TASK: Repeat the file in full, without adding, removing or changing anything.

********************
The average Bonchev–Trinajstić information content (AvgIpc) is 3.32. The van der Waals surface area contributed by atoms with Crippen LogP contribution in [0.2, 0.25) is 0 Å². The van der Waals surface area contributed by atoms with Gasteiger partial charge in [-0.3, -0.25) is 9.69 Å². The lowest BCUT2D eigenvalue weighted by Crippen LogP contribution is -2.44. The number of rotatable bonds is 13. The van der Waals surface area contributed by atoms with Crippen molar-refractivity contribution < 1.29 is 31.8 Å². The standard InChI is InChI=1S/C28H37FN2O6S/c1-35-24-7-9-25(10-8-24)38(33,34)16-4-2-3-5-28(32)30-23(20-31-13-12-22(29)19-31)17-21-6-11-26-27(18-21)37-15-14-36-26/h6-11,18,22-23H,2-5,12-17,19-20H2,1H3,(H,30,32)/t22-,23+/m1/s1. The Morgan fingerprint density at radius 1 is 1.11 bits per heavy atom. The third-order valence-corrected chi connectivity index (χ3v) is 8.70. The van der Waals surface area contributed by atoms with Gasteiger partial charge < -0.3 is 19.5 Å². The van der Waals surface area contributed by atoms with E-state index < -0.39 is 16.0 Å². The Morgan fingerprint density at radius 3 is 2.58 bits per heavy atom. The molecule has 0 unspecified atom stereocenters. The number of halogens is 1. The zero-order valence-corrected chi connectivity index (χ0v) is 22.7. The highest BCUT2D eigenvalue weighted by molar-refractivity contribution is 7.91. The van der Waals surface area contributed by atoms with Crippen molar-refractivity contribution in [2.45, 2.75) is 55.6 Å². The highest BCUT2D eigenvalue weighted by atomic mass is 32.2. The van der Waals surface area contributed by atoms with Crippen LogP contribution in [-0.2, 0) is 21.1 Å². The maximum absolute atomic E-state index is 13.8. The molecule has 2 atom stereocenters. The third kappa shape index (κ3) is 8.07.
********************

The average Bonchev–Trinajstić information content (AvgIpc) is 3.32. The van der Waals surface area contributed by atoms with Crippen LogP contribution in [0.2, 0.25) is 0 Å². The van der Waals surface area contributed by atoms with Gasteiger partial charge in [-0.3, -0.25) is 9.69 Å². The lowest BCUT2D eigenvalue weighted by Crippen LogP contribution is -2.44. The number of rotatable bonds is 13. The van der Waals surface area contributed by atoms with Crippen molar-refractivity contribution < 1.29 is 31.8 Å². The standard InChI is InChI=1S/C28H37FN2O6S/c1-35-24-7-9-25(10-8-24)38(33,34)16-4-2-3-5-28(32)30-23(20-31-13-12-22(29)19-31)17-21-6-11-26-27(18-21)37-15-14-36-26/h6-11,18,22-23H,2-5,12-17,19-20H2,1H3,(H,30,32)/t22-,23+/m1/s1. The Morgan fingerprint density at radius 1 is 1.11 bits per heavy atom. The third-order valence-corrected chi connectivity index (χ3v) is 8.70. The van der Waals surface area contributed by atoms with Gasteiger partial charge < -0.3 is 19.5 Å². The van der Waals surface area contributed by atoms with E-state index < -0.39 is 16.0 Å². The Morgan fingerprint density at radius 3 is 2.58 bits per heavy atom. The molecule has 0 unspecified atom stereocenters. The number of halogens is 1. The zero-order valence-corrected chi connectivity index (χ0v) is 22.7. The highest BCUT2D eigenvalue weighted by molar-refractivity contribution is 7.91. The van der Waals surface area contributed by atoms with Crippen molar-refractivity contribution in [2.45, 2.75) is 55.6 Å². The highest BCUT2D eigenvalue weighted by atomic mass is 32.2. The van der Waals surface area contributed by atoms with Crippen LogP contribution in [-0.2, 0) is 21.1 Å². The maximum absolute atomic E-state index is 13.8. The molecule has 2 atom stereocenters. The third kappa shape index (κ3) is 8.07.